Photo: John Borren
Passions aroused by the preparation of Motiti Island's first District Plan has led to a group of dissidents threatening to "govern this land" if proof of purchase could not be provided by "pretended title holders".
The small public statement published in the Bay of Plenty Times followed a hui held on September 1 - the day after a 10-day Environment Court appeal finished hearing evidence on appeals against the plan.
Preparation of the plan by the Department of Internal Affairs, which administers the island, has dragged on for eight years. The final hurdle was the potentially sensitive issue of how to deal with the island's Hapu Management Plan.
The island has about 30 permanent residents, mainly Maori, with hundreds more having ancestral and cultural connections.
And although the public statement was understood to represent the feelings of a small group of dissidents, the 208 submissions received five years ago on the original draft plan included 95 with Maori sovereignty sentiments.
Forty-six signed a pre-prepared submission statement proclaiming the "Divinely Decreed Guardianship of indigenous people in their homelands". It said there that tangata whenua who knew Motiti best were entitled to exercise their divine authority over the whole of Motiti Island's foreshore and seabeds.
Other submissions talked about the plan being of no benefit to Motiti, that all decisions by the Government were invalid and that Motiti's tino rangitiratanga rested with the island's descendants as an independent state.
The Bay of Plenty Times spoke to a woman who answered the phone number listed on the notice. She asked not be named in the story.
When told that the notice was provoking a public reaction, she said that was the purpose of putting in it the paper. She said they had never been happy because the whole process, including land issues highlighted by the first conference of the Maori National Council in 1903, had not worked for the people of Motiti.
In the same way as the District Plan process wanted deadlines, they had given notice of their concerns and deadlines.
"This is the next step because we are being left out of a lot of decision making." She said the grounding of the Rena on their reef had been a catalyst for many of the things that had happened on Motiti lately.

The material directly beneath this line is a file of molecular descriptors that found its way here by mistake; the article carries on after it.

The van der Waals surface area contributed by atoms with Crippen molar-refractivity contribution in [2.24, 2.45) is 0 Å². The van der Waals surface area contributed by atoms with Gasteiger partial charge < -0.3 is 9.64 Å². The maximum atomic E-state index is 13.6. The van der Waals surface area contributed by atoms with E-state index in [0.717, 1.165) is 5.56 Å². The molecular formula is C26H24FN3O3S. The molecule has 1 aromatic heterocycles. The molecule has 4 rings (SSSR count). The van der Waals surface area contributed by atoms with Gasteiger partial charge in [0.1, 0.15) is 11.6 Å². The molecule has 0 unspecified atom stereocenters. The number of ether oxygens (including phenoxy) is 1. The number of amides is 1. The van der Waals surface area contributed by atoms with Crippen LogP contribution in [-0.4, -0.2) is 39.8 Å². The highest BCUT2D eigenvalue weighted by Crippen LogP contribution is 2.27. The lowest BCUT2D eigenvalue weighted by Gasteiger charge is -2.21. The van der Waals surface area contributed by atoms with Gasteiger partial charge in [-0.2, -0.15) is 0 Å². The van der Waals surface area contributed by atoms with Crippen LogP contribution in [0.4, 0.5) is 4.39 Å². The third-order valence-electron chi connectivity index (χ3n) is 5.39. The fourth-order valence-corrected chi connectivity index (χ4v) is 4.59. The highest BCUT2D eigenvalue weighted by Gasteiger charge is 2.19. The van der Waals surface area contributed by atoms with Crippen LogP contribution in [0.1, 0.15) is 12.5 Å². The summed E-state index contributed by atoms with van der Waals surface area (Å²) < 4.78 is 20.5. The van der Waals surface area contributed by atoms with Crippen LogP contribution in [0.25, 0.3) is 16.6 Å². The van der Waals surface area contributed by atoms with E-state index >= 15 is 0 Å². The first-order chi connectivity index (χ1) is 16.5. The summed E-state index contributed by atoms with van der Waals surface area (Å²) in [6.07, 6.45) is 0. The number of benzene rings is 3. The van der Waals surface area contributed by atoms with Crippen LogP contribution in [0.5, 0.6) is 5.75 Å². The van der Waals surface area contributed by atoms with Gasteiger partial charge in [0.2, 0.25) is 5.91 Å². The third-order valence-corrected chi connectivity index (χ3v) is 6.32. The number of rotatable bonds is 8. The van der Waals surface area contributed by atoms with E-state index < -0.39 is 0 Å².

"This is our homeland and we have been feeling extremely vulnerable."
Asked what land titles the notice was referring to, whether it was the island's European fee simple or multiple-owned Maori land titles, she replied: "We are not about dividing our land or defining it in different ways ... for good health the body needs to be whole."
She would not say who lodged the advertisement: "To give a name would factionalise ourselves over a land that we care for deeply."
As for the reference to 200 nautical miles beyond Motiti, she said they knew it would stir people up but they had been stirred by all the impositions put on them.
Asked what was meant by "pretended title holders" she said whoever answered with proof of purchase would have their own interpretation of the phrase. They tried to use English in the notice knowing that English always had different connotations to something written in Maori.
One of the island's biggest European title landowners, Vernon Wills, said he would not be responding to the notice. He owns 140 hectares including the airstrip.
"The clear-thinking people of Motiti agree that there should be some sort of planning controls."
He said it was being charged rates that people did not want: "I can't see there will be rating."